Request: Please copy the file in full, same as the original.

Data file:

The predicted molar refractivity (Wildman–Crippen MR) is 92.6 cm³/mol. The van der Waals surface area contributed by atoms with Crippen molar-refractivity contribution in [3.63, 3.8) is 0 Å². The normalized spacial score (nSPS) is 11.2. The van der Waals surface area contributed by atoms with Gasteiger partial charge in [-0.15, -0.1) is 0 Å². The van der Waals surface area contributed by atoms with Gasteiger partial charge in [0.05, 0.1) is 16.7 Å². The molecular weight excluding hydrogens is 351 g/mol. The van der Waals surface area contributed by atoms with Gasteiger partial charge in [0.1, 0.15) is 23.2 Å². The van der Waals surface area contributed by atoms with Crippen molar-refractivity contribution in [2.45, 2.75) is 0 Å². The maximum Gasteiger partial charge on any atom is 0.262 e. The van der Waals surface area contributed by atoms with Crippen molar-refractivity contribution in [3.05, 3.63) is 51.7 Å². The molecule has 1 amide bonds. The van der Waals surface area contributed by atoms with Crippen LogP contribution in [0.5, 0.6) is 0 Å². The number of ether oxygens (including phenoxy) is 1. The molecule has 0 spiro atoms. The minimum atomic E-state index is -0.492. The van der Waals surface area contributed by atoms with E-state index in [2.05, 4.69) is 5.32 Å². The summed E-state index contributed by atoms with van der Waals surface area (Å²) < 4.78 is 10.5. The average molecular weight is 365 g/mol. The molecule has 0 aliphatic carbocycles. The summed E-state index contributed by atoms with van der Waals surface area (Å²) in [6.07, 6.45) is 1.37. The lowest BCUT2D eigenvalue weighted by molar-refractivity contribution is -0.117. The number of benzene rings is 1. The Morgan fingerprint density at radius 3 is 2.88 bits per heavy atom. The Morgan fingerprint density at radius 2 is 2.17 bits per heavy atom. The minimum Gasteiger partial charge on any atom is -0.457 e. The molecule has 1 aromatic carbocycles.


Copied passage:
The predicted molar refractivity (Wildman–Crippen MR) is 92.6 cm³/mol. The van der Waals surface area contributed by atoms with Crippen molar-refractivity contribution in [3.63, 3.8) is 0 Å². The normalized spacial score (nSPS) is 11.2. The van der Waals surface area contributed by atoms with Gasteiger partial charge in [-0.15, -0.1) is 0 Å². The van der Waals surface area contributed by atoms with Gasteiger partial charge in [0.05, 0.1) is 16.7 Å². The molecular weight excluding hydrogens is 351 g/mol. The van der Waals surface area contributed by atoms with Gasteiger partial charge in [0.1, 0.15) is 23.2 Å². The van der Waals surface area contributed by atoms with Crippen molar-refractivity contribution in [2.45, 2.75) is 0 Å². The maximum Gasteiger partial charge on any atom is 0.262 e. The van der Waals surface area contributed by atoms with Crippen molar-refractivity contribution in [3.05, 3.63) is 51.7 Å². The molecule has 1 amide bonds. The van der Waals surface area contributed by atoms with Crippen LogP contribution in [0.5, 0.6) is 0 Å². The number of ether oxygens (including phenoxy) is 1. The molecule has 0 spiro atoms. The minimum atomic E-state index is -0.492. The van der Waals surface area contributed by atoms with E-state index in [2.05, 4.69) is 5.32 Å². The summed E-state index contributed by atoms with van der Waals surface area (Å²) < 4.78 is 10.5. The average molecular weight is 365 g/mol. The molecule has 0 aliphatic carbocycles. The summed E-state index contributed by atoms with van der Waals surface area (Å²) in [6.07, 6.45) is 1.37. The lowest BCUT2D eigenvalue weighted by molar-refractivity contribution is -0.117. The number of benzene rings is 1. The Morgan fingerprint density at radius 3 is 2.88 bits per heavy atom. The Morgan fingerprint density at radius 2 is 2.17 bits per heavy atom. The minimum Gasteiger partial charge on any atom is -0.457 e. The molecule has 1 aromatic carbocycles.